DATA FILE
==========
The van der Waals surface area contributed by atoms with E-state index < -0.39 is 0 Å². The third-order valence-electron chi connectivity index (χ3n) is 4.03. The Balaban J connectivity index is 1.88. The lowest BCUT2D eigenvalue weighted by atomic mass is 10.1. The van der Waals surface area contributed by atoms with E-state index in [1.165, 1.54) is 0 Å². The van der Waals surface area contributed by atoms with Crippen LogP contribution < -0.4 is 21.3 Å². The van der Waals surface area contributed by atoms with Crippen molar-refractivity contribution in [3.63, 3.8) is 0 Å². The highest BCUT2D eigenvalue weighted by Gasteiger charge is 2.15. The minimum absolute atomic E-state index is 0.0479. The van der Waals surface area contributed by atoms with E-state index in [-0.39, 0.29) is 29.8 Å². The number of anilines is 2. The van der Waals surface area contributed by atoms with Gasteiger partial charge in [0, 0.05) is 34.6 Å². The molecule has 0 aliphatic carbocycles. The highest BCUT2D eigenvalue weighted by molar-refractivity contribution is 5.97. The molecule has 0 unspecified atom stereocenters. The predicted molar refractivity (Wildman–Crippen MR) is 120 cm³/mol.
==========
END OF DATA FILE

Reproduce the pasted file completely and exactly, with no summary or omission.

The van der Waals surface area contributed by atoms with E-state index < -0.39 is 0 Å². The third-order valence-electron chi connectivity index (χ3n) is 4.03. The Balaban J connectivity index is 1.88. The lowest BCUT2D eigenvalue weighted by atomic mass is 10.1. The van der Waals surface area contributed by atoms with E-state index in [1.165, 1.54) is 0 Å². The van der Waals surface area contributed by atoms with Crippen LogP contribution < -0.4 is 21.3 Å². The van der Waals surface area contributed by atoms with Crippen molar-refractivity contribution in [3.63, 3.8) is 0 Å². The highest BCUT2D eigenvalue weighted by Gasteiger charge is 2.15. The minimum absolute atomic E-state index is 0.0479. The van der Waals surface area contributed by atoms with E-state index in [-0.39, 0.29) is 29.8 Å². The number of anilines is 2. The van der Waals surface area contributed by atoms with Gasteiger partial charge in [0, 0.05) is 34.6 Å². The molecule has 0 aliphatic carbocycles. The highest BCUT2D eigenvalue weighted by molar-refractivity contribution is 5.97. The molecule has 0 unspecified atom stereocenters. The predicted molar refractivity (Wildman–Crippen MR) is 120 cm³/mol.